Local favorites and iconic food
You can’t leave Washington without trying at least one classic crab cake, the signature dish of both D.C. and Maryland, thanks to the nearby Chesapeake Bay. They’re a staple at the Old Ebbitt Grill, established in 1856. The grill says it’s the oldest saloon in D.C. and also claims to have the largest selection of oysters in the city. For farm-to-table meals at affordable prices, head to lively Founding Farmers, whose fried chicken salad and craft cocktails are to die for.
Ben’s Chili Bowl on U Street in Shaw is a D.C. legend, with former presidents and celebrities dining there. Famous for their chili half-smokes, the restaurant offers a surprising number of vegetarian options. For more D.C.-insider flair, try. For politician-spotting, try the Monocle, a legendary seafood and steak restaurant on Capitol Hill. African American luminaries are among the aficionados of the Sunday jazz brunch at Georgia Brown’s downtown. It’s a celebration of South Carolina Low Country cuisine — peel-’n’-eat shrimp, Carolina gumbo, fried catfish and stone-milled grits — along with stone-cool jazz. You can make return trips to a buffet, and do as regulars do and have your entrée packaged to go.
Diplomats and immigrants from the world over have infused the city with tantalizing ethnic flavors. While there are a few ethnic-food neighborhoods — Chinatown, for one, at H and 7th streets, and Ethiopian (where diners can eat with their fingers from the same plate), along 9th and U streets — the thing about D.C.’s ethnic cuisine is that it is sprinkled throughout the city. You’ll find modern Israeli street food at Shouk in Mount Vernon Triangle, Mediterranean takeout at the Greek Deli in Dupont Circle, and elegant Indian eats at Rasika in Penn Quarter and the West End. Follow the informal “pupusa trail” through various neighborhoods (Adams Morgan, Mount Pleasant and others) for that unbridled cheesy goodness stuffed into a corn tortilla, courtesy of El Salvador’s large population. Try the granddaddy of pupuserías (plus low-cost Mexican fare), El Tamarindo, on Florida Avenue. Ethiopian eateries can be found on 18th Street in Adams Morgan. Sample dishes from around the world at multiple Immigrant Food restaurants.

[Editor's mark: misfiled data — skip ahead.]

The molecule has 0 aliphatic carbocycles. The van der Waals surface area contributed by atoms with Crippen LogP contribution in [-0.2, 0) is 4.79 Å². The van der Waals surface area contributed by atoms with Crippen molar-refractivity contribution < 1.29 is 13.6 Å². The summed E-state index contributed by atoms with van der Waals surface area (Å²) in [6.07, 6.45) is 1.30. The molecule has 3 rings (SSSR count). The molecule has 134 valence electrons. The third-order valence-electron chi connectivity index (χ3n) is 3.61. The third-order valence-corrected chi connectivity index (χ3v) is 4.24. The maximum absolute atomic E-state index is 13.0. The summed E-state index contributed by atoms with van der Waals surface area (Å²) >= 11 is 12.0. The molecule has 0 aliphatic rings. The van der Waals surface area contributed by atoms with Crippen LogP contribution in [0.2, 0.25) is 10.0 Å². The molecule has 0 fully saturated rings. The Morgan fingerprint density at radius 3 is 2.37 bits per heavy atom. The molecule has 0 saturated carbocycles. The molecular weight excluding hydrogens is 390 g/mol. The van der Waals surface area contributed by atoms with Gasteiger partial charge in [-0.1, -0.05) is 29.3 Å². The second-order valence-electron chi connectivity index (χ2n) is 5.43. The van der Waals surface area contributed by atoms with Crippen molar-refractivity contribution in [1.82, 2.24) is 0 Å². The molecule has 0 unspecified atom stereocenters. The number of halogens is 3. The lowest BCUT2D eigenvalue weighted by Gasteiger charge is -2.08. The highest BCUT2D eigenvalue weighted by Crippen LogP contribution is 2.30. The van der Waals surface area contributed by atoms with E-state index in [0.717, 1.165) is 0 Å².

Ways to save: Look for happy hour food specials that fill you up. Buy from food trucks that line Franklin and Farragut squares downtown at lunchtime. Or visit Eastern Market on Capitol Hill for nicely priced bites. The recently developed Union Market near downtown has more than a dozen reasonably priced food options, including Puddin’, dishing up Southern comfort food, including a decadent brown-butter bourbon bread pudding, and Immigrant Food, with creative twists on favorites from around the world. Don’t ignore museum cafeterias for lunch. Many were slow to reopen after COVID, so check before visiting. Mitsitam Native Foods Café at the National Museum of the American Indian, has won multiple awards, and serves affordable, innovative Indigenous cuisine, including bison with caramelized strawberries and roasted green papaya tamarillo (a South American fruit).
See our story on Washington's new attractions for more options.
It’s a good idea to book ahead by phone or via OpenTable or Resy for many restaurants, particularly on Friday or Saturday nights, during the holiday season, the Cherry Blossom Festival, Valentine’s Day and Mother’s Day.